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Coco’s story

January 5th, 2017

This is ‘Coco’ – a male agile wallaby joey. Many readers would be familiar with his mother Apple, a charismatic wallaby that won the hearts of many visitors to Thala Beach Nature Reserve (for more on Apple click here). Sadly Apple passed away recently, leaving Coco an orphan. The good news is that despite a rocky start Coco is doing well and will one day be released back to the wild.


About 6:30pm on November 8th we received a distressed call from Loren at Thala Beach Nature Reserve reporting that Apple was very sick and that her joey had gotten a fright and run off into the bush. He was still quite young (less than 1kg) and not used to spending much time away from mum, especially at night. We arrived  just on dusk and immediately started scouring the area. I was not optimistic we would find him – trying to to locate a tiny, scared joey in a huge area of thick bush at night is like trying to finding a needle in a haystack. But we we had to try. Armed with our headlights we split up. After about 20mins of fruitless searching I suddenly I heard someone cry out ‘He’s here! He’s here!’. Loren had heard a ‘chirp’ which is a peculiar sound made by joeys to call their mothers. He only did it the one time, but that was enough to hone in on the sound. In the beam of Loren’s torchlight appeared a small, brown fur ball.

We couldn’t believe our luck – against all odds we had found him!


Coco after his first night in care. His left eye is swollen and tender due to green ant bites.

Sucking his dummy. Marsupials have an innate urge to suckle and having a dummy helps reduce the stress of orphaning.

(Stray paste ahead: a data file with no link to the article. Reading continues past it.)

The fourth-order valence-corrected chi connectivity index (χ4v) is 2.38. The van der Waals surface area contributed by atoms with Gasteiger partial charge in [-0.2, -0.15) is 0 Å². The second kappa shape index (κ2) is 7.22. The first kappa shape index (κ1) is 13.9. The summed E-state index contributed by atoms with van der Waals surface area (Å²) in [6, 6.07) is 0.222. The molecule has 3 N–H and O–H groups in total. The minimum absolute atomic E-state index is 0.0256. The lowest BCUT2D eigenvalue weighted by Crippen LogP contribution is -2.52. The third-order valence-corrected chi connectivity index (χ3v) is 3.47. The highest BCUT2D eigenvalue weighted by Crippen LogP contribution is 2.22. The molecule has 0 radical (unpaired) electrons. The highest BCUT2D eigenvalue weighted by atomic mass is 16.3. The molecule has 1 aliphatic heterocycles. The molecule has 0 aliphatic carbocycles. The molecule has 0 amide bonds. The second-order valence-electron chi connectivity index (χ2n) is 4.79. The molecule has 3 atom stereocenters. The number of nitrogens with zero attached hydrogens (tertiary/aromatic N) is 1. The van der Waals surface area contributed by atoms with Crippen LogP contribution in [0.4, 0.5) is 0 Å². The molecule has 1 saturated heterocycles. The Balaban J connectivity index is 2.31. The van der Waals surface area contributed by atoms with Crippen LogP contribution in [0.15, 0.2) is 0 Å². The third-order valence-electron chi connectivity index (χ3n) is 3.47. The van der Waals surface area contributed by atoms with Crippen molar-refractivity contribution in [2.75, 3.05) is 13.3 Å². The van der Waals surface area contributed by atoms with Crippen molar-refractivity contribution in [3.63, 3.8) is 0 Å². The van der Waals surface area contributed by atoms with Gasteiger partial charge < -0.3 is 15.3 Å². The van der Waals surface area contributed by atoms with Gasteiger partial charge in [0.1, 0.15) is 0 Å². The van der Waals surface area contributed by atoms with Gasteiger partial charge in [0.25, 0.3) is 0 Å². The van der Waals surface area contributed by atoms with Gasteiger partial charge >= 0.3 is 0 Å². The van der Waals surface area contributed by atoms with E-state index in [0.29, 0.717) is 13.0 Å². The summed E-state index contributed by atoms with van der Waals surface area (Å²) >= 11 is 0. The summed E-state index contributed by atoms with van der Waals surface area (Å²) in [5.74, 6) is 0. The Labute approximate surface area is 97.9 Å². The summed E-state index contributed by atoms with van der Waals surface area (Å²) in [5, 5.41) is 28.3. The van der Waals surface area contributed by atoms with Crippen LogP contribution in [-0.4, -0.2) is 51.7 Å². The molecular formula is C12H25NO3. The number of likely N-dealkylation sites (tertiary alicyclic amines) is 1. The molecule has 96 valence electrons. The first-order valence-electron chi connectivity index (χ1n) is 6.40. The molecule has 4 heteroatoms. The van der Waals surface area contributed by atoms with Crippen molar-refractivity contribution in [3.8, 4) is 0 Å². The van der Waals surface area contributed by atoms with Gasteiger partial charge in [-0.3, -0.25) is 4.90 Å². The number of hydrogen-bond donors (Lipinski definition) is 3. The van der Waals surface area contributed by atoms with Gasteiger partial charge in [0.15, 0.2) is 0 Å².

That face.

Coco was severely underweight and dehydrated by the time we got him so received fluids immediately upon getting him home (via subcutaneous injection). His left eye was swollen and he couldn’t open it as a result of green ant bites. Other than that he seemed ok and took the bottle well. He continued to feed and after a few days of medicated drops was able to open his eye again. He did well for first two weeks but then started to show signs of illness – diahorrea, lethargy and an unwillingness to eat. He was diagnosed with e.coli and pneumonia – both common killers in orphaned joeys.

Keeping Coco hydrated with electrolytes. Joeys can dehydrate and perish quickly so it’s very important to keep them hydrated at all times

A few of the medications Coco was on. Poor little thing had to be stabbed with multiple needles every day as the best way to administer antibiotics to wallabies is via intramuscular injection. 

After consulting with vets and other wildlife carers Coco was put on a treatement regime that included 3 different types of antibiotics (administered intramuscularly), electrolytes and supplements. He needed constant monitoring and neither of us got much sleep! After a week of critical care he started to show signs of improvement and we are thrilled to report that since then has made a full recovery.

Here he is enjoying a hop shortly after a rain shower.